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Every year, the U.S. Department of Agriculture puts a price on America’s children. According to this year’s calculations, the cost for a middle-income, two-parent family to raise a kid born in 2013 (not including saving for college) is precisely $245,340. So, what do parents get for our money?

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Over the years, researchers have explored that question from a number of angles. A 1997 paper published in Population and Development Review noted that, historically, people have fewer children as their societies shift from agricultural economies, in which children are seen as resources, to industrial ones, where they’re an economic burden. Yet fertility rates typically don’t drop below replacement level, something the paper’s authors say there’s no “coherent theoretical basis” to explain. “In short,” they write, “There’s no explanation for why Americans still want children.”

The authors try to rectify this situation by looking at survey data about which Americans want kids—or want more kids if they’re already parents—with three hypotheses in mind: people concerned about the economic cost of children are less likely to want to be parents; seeing kids as a drag on a parent’s career will reduce their appeal; and people who see children as “social resources” that can help them in their lives are more likely to want them. Ultimately, the study didn’t find much evidence for the first two ideas. The “social resources” hypothesis was by far the most supported. So, what does that mean? The questions the researchers used to determine people’s view of kids as social resources included six items: “Giving my parents grandchildren,” “Giving my child(ren) a brother or sister,” “Having someone to care for me when I am old,” “Having someone to love,” “Needing something to do,” and “Having at least one boy and one girl.” That’s a lot to pack into one explanation.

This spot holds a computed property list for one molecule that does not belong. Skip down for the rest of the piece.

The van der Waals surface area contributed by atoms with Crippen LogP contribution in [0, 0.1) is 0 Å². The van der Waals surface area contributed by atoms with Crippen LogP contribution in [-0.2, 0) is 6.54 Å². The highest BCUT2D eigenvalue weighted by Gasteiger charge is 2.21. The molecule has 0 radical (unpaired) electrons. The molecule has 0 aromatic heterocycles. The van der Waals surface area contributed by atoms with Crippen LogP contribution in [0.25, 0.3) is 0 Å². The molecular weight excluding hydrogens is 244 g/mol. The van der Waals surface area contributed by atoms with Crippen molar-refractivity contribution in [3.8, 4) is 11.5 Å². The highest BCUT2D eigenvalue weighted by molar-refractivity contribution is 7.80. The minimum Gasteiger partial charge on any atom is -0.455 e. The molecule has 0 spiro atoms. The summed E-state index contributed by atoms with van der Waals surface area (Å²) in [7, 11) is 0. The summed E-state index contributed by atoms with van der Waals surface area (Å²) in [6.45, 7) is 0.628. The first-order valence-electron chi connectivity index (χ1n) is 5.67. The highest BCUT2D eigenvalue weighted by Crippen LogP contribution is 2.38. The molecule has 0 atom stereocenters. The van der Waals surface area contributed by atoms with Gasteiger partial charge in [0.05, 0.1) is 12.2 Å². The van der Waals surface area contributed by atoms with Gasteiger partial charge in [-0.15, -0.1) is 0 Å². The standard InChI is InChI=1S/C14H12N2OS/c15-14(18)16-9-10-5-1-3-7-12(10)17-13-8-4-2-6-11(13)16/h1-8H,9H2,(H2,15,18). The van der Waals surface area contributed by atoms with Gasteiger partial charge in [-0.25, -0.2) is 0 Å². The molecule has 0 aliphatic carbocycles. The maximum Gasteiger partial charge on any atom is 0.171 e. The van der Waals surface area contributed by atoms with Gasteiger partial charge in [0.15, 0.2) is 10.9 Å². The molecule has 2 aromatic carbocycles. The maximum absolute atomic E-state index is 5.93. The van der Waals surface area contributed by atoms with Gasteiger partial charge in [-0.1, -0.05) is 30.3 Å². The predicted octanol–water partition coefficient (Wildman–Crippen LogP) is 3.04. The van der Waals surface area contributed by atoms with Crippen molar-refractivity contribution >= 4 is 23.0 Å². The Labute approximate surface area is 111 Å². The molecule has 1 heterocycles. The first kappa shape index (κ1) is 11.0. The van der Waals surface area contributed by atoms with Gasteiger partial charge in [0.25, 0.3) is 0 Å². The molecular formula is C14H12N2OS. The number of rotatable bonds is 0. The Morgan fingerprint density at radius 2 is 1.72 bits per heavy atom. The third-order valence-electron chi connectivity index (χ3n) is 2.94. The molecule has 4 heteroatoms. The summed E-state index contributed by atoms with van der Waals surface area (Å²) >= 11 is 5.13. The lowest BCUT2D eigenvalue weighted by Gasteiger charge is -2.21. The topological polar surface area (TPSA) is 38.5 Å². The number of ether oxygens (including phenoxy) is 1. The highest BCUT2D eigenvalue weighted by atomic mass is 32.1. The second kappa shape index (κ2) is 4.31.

But another survey-based paper from 1978 could help break those items down a bit. It found that the most significant reasons parents cited for having kids fell into the category of “primary group ties and affection.” Specifically, 35 percent of moms and 24 percent of dads rated love and companionship of children highly, while 16 percent of mothers and 22 percent of fathers strongly valued having “a complete/closer family life.” Fifty-two percent of mothers and 48 percent of fathers also pointed to items categorized as reflecting “stimulation and fun.” The next most-chosen categories were “expansion of the self” and “adult status and social identity.”

There was some variation in the results. Non-parents were much less likely than parents to see kids as a source of stimulation and fun or adult status and social identity. Low-income parents were somewhat more likely to mention economic issues, while more unemployed mothers valued fun and stimulation. Jews and those not affiliated with a religion placed more emphasis on “immortality.” Overall, though, the same big rewards were high on parents’ lists across groups.

So, what’s the ROI on children? Studies show it’s love and fun.



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Population and Development Review, Vol. 23, No. 2 (Jun., 1997), pp. 333-358
Population Council
The Journal of Population, Vol. 1, No. 2 (Summer, 1978), pp. 91-131